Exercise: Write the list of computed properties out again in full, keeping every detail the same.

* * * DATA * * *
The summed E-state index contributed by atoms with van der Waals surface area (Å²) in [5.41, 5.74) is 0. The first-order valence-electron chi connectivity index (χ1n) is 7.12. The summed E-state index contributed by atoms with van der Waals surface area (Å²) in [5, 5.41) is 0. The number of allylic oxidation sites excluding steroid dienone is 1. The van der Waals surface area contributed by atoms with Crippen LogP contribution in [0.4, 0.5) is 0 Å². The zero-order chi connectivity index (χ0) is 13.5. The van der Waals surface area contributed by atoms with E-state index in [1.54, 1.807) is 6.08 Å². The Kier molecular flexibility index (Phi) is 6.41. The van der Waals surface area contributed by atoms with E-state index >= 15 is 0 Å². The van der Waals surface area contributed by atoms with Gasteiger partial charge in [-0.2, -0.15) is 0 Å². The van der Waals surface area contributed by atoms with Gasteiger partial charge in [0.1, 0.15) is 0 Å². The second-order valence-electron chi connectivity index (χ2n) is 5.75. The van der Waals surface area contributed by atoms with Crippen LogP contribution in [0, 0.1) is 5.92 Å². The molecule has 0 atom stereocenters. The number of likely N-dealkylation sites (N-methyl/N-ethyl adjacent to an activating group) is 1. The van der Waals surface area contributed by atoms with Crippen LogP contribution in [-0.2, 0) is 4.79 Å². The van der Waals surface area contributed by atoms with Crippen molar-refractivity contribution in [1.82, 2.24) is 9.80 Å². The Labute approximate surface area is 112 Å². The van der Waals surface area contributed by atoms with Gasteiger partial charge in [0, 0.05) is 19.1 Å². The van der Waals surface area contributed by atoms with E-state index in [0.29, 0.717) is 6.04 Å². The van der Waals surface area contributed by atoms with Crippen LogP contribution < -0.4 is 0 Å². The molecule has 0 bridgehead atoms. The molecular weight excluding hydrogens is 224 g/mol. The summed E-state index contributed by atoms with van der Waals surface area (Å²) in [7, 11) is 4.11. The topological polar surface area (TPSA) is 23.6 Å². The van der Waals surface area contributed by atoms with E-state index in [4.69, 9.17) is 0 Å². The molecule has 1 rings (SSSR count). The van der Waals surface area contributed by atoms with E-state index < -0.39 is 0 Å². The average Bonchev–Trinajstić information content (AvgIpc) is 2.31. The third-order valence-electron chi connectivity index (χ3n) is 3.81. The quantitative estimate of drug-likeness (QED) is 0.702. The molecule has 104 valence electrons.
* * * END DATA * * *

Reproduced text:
The summed E-state index contributed by atoms with van der Waals surface area (Å²) in [5.41, 5.74) is 0. The first-order valence-electron chi connectivity index (χ1n) is 7.12. The summed E-state index contributed by atoms with van der Waals surface area (Å²) in [5, 5.41) is 0. The number of allylic oxidation sites excluding steroid dienone is 1. The van der Waals surface area contributed by atoms with Crippen LogP contribution in [0.4, 0.5) is 0 Å². The zero-order chi connectivity index (χ0) is 13.5. The van der Waals surface area contributed by atoms with E-state index in [1.54, 1.807) is 6.08 Å². The Kier molecular flexibility index (Phi) is 6.41. The van der Waals surface area contributed by atoms with E-state index >= 15 is 0 Å². The van der Waals surface area contributed by atoms with Gasteiger partial charge in [-0.2, -0.15) is 0 Å². The van der Waals surface area contributed by atoms with Gasteiger partial charge in [0.1, 0.15) is 0 Å². The second-order valence-electron chi connectivity index (χ2n) is 5.75. The van der Waals surface area contributed by atoms with Crippen LogP contribution in [0, 0.1) is 5.92 Å². The molecule has 0 atom stereocenters. The number of likely N-dealkylation sites (N-methyl/N-ethyl adjacent to an activating group) is 1. The van der Waals surface area contributed by atoms with Crippen LogP contribution in [-0.2, 0) is 4.79 Å². The van der Waals surface area contributed by atoms with Crippen molar-refractivity contribution in [1.82, 2.24) is 9.80 Å². The Labute approximate surface area is 112 Å². The van der Waals surface area contributed by atoms with Gasteiger partial charge in [0, 0.05) is 19.1 Å². The van der Waals surface area contributed by atoms with E-state index in [0.29, 0.717) is 6.04 Å². The van der Waals surface area contributed by atoms with Crippen LogP contribution < -0.4 is 0 Å². The molecule has 0 bridgehead atoms. The molecular weight excluding hydrogens is 224 g/mol. The summed E-state index contributed by atoms with van der Waals surface area (Å²) in [7, 11) is 4.11. The topological polar surface area (TPSA) is 23.6 Å². The van der Waals surface area contributed by atoms with E-state index in [4.69, 9.17) is 0 Å². The molecule has 1 rings (SSSR count). The van der Waals surface area contributed by atoms with E-state index < -0.39 is 0 Å². The average Bonchev–Trinajstić information content (AvgIpc) is 2.31. The third-order valence-electron chi connectivity index (χ3n) is 3.81. The quantitative estimate of drug-likeness (QED) is 0.702. The molecule has 104 valence electrons.